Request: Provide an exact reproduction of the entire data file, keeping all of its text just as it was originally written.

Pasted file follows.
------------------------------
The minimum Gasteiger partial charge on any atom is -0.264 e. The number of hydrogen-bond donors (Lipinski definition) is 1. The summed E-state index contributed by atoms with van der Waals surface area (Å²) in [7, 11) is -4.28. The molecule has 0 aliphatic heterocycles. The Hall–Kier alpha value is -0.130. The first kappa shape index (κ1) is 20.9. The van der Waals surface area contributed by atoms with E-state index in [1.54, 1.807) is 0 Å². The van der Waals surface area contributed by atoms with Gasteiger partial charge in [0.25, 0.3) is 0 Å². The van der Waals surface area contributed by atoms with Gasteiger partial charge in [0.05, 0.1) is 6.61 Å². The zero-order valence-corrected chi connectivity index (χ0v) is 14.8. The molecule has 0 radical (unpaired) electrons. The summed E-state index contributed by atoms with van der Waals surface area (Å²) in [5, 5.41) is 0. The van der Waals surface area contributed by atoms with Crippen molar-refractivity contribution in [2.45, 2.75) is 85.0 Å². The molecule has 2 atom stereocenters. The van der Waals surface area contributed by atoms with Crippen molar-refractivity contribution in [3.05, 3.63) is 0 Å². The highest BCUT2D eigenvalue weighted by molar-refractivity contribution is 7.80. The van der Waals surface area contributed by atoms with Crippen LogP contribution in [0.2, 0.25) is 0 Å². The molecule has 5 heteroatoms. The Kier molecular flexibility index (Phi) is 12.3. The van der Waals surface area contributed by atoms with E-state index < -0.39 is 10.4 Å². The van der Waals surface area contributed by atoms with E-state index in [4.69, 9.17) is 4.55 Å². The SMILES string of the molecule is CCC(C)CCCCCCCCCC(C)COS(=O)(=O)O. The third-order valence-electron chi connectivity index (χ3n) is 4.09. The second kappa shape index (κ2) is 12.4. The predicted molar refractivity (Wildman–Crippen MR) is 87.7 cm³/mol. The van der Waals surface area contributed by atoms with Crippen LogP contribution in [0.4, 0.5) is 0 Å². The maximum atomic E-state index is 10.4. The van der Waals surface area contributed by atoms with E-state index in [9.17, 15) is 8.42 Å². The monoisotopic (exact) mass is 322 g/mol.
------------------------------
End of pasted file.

The minimum Gasteiger partial charge on any atom is -0.264 e. The number of hydrogen-bond donors (Lipinski definition) is 1. The summed E-state index contributed by atoms with van der Waals surface area (Å²) in [7, 11) is -4.28. The molecule has 0 aliphatic heterocycles. The Hall–Kier alpha value is -0.130. The first kappa shape index (κ1) is 20.9. The van der Waals surface area contributed by atoms with E-state index in [1.54, 1.807) is 0 Å². The van der Waals surface area contributed by atoms with Gasteiger partial charge in [0.25, 0.3) is 0 Å². The van der Waals surface area contributed by atoms with Gasteiger partial charge in [0.05, 0.1) is 6.61 Å². The zero-order valence-corrected chi connectivity index (χ0v) is 14.8. The molecule has 0 radical (unpaired) electrons. The summed E-state index contributed by atoms with van der Waals surface area (Å²) in [5, 5.41) is 0. The van der Waals surface area contributed by atoms with Crippen molar-refractivity contribution in [2.45, 2.75) is 85.0 Å². The molecule has 2 atom stereocenters. The van der Waals surface area contributed by atoms with Crippen molar-refractivity contribution in [3.05, 3.63) is 0 Å². The highest BCUT2D eigenvalue weighted by molar-refractivity contribution is 7.80. The van der Waals surface area contributed by atoms with Crippen LogP contribution in [0.2, 0.25) is 0 Å². The molecule has 5 heteroatoms. The Kier molecular flexibility index (Phi) is 12.3. The van der Waals surface area contributed by atoms with E-state index < -0.39 is 10.4 Å². The van der Waals surface area contributed by atoms with E-state index in [4.69, 9.17) is 4.55 Å². The SMILES string of the molecule is CCC(C)CCCCCCCCCC(C)COS(=O)(=O)O. The third-order valence-electron chi connectivity index (χ3n) is 4.09. The second kappa shape index (κ2) is 12.4. The predicted molar refractivity (Wildman–Crippen MR) is 87.7 cm³/mol. The van der Waals surface area contributed by atoms with Crippen LogP contribution in [0.4, 0.5) is 0 Å². The maximum atomic E-state index is 10.4. The van der Waals surface area contributed by atoms with E-state index in [9.17, 15) is 8.42 Å². The monoisotopic (exact) mass is 322 g/mol.